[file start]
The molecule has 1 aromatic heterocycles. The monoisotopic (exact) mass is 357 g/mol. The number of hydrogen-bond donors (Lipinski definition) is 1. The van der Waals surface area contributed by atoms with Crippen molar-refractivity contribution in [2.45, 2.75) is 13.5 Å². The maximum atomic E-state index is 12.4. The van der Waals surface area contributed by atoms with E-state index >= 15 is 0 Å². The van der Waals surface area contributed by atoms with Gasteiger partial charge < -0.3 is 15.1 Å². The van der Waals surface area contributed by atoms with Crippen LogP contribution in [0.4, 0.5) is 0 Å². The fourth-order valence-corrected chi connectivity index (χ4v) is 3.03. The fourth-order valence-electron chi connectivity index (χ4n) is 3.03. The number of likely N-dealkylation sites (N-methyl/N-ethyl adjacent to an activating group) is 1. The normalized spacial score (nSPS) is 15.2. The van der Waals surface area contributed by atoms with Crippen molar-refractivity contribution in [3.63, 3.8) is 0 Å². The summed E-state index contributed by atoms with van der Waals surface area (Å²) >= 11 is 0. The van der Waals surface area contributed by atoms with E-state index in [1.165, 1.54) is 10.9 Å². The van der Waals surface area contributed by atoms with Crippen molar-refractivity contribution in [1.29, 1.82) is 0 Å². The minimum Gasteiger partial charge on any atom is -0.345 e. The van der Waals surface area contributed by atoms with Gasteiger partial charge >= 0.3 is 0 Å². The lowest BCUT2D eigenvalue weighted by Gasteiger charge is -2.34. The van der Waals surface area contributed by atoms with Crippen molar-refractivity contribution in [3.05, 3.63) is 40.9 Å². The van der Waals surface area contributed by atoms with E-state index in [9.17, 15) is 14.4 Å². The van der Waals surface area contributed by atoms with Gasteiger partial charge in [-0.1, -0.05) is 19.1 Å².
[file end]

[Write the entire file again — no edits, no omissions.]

The molecule has 1 aromatic heterocycles. The monoisotopic (exact) mass is 357 g/mol. The number of hydrogen-bond donors (Lipinski definition) is 1. The van der Waals surface area contributed by atoms with Crippen molar-refractivity contribution in [2.45, 2.75) is 13.5 Å². The maximum atomic E-state index is 12.4. The van der Waals surface area contributed by atoms with E-state index >= 15 is 0 Å². The van der Waals surface area contributed by atoms with Gasteiger partial charge < -0.3 is 15.1 Å². The van der Waals surface area contributed by atoms with Crippen LogP contribution in [0.4, 0.5) is 0 Å². The fourth-order valence-corrected chi connectivity index (χ4v) is 3.03. The fourth-order valence-electron chi connectivity index (χ4n) is 3.03. The number of likely N-dealkylation sites (N-methyl/N-ethyl adjacent to an activating group) is 1. The normalized spacial score (nSPS) is 15.2. The van der Waals surface area contributed by atoms with Crippen molar-refractivity contribution in [3.63, 3.8) is 0 Å². The summed E-state index contributed by atoms with van der Waals surface area (Å²) >= 11 is 0. The van der Waals surface area contributed by atoms with E-state index in [1.165, 1.54) is 10.9 Å². The van der Waals surface area contributed by atoms with Crippen molar-refractivity contribution in [1.29, 1.82) is 0 Å². The minimum Gasteiger partial charge on any atom is -0.345 e. The van der Waals surface area contributed by atoms with Gasteiger partial charge >= 0.3 is 0 Å². The lowest BCUT2D eigenvalue weighted by Gasteiger charge is -2.34. The van der Waals surface area contributed by atoms with Crippen molar-refractivity contribution in [3.05, 3.63) is 40.9 Å². The van der Waals surface area contributed by atoms with E-state index in [9.17, 15) is 14.4 Å². The van der Waals surface area contributed by atoms with Gasteiger partial charge in [-0.1, -0.05) is 19.1 Å².